The parliamentary sitting scheduled for July 3 must not only help clarify the complicated matters relating to the late Mr Lee Kuan Yew's property at 38, Oxley Road, but also uphold the image of governance in Singapore that he and generations of national leaders have painstakingly built over the years.
The allegations made about the integrity of Prime Minister Lee Hsien Loong, Mr Lee Kuan Yew's son, and that of the Government, by his other children in their June 14 public statement will be subject to further examination.
With the declaration that the Whip will be lifted on People's Action Party (PAP) Members of Parliament, and the security of parliamentary privilege, all members of the House, including those of the PM's party, have licence to pose searing questions following the PM's planned Ministerial Statement.
It is not just Singaporeans, but also people and leaders the world over who will be watching what ensues after that debate. Hopefully, they will feel that there is a richer base of information, knowledge and argumentation by which to judge if Mr Lee Hsien Yang and Dr Lee Wei Ling, who made the allegations, have a case at all.
What is at stake here?
Singapore has been recognised as an exceptional country that beat the odds of being a small, poor, post-colonial state by operating with a strong rule of law, superior organisational capacity and excellent governance standards. Its public leaders make it known that they hold themselves to high standards of performance and straight-talking integrity in everything they do.
As the founding fathers passed from the scene, the foremost of whom was the late Mr Lee Kuan Yew, many here and outside of Singapore wanted to know how deep these standards go, and how long the country will continue to be well governed.
The 38, Oxley Road saga seems to have played right into the hands of Singapore's detractors looking for evidence to prove that only one family calls all the shots here.
How much more plausible, too, if the allegations came from one section of that family against the other.
The irony may be that the PM's siblings seem to be asking for an exemption from the rule of law, acting like they wish for an upfront commitment to the demolition of 38, Oxley Road. Given its special nature, the Government has the obligation to assess what is the public interest at hand, even as it has conceded to a position that no decision is needed as long as Dr Lee lives there. This was expressed by PM Lee in his parliamentary statement on April 15, 2015.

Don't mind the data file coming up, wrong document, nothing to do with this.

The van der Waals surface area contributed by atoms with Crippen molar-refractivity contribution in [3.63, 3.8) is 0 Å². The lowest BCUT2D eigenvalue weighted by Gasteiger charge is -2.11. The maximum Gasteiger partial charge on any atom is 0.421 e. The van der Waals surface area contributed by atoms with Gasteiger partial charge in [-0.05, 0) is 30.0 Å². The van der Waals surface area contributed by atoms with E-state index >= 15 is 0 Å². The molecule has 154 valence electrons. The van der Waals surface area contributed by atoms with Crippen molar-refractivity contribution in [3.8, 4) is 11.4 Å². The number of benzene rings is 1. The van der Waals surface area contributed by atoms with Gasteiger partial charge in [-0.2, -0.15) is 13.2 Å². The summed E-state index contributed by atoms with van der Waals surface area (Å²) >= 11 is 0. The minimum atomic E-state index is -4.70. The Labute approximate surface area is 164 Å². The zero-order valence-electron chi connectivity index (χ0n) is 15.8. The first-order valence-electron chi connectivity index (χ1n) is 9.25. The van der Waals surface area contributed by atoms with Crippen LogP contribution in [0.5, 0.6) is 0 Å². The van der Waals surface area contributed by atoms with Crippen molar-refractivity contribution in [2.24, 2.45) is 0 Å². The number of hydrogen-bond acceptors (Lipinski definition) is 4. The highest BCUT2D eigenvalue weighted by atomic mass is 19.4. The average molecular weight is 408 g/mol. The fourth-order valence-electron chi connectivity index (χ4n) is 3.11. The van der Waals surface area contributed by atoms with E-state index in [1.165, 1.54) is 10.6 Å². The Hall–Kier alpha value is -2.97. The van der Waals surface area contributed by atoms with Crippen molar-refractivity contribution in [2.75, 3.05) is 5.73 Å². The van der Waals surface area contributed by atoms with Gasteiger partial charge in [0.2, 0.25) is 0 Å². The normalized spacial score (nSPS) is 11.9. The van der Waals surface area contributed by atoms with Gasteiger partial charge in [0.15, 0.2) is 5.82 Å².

Since the siblings' public statement, government ministers have also assured all that there is no presumption that the property will be preserved or demolished, as the siblings had cast doubt on the objectives of their ministerial committee looking into options for the house. So, let us accept that all the questions about the house are moot till Dr Lee no longer resides in it.
On the other hand, PM Lee has sold all his interest in the property, donated all the proceeds from that, and said he has recused himself from government deliberations on the property.
Since he can never run away from the fact that he is the late Mr Lee's son, the only move the PM could make was to remove himself from the government side of the equation.
So, has he tried to re-insert himself into that equation? And even if he did, would that constitute a conflict of interest or abuse of power? This is what all members of the House will have to help the public ascertain.
It may then be inevitable too, that scrutiny will fall on the motivations and actions of the PM's siblings. We are given to understand that all three children were asked for their input, especially on the circumstances surrounding the crafting of the late Mr Lee's final will, by the ministerial committee. The PM's siblings were due to respond to the committee when they issued their public statement.
So, this saga has fed into local and international interest seeking to understand if Singapore is just another ordinary country, ridden with feudal and dynastic politics.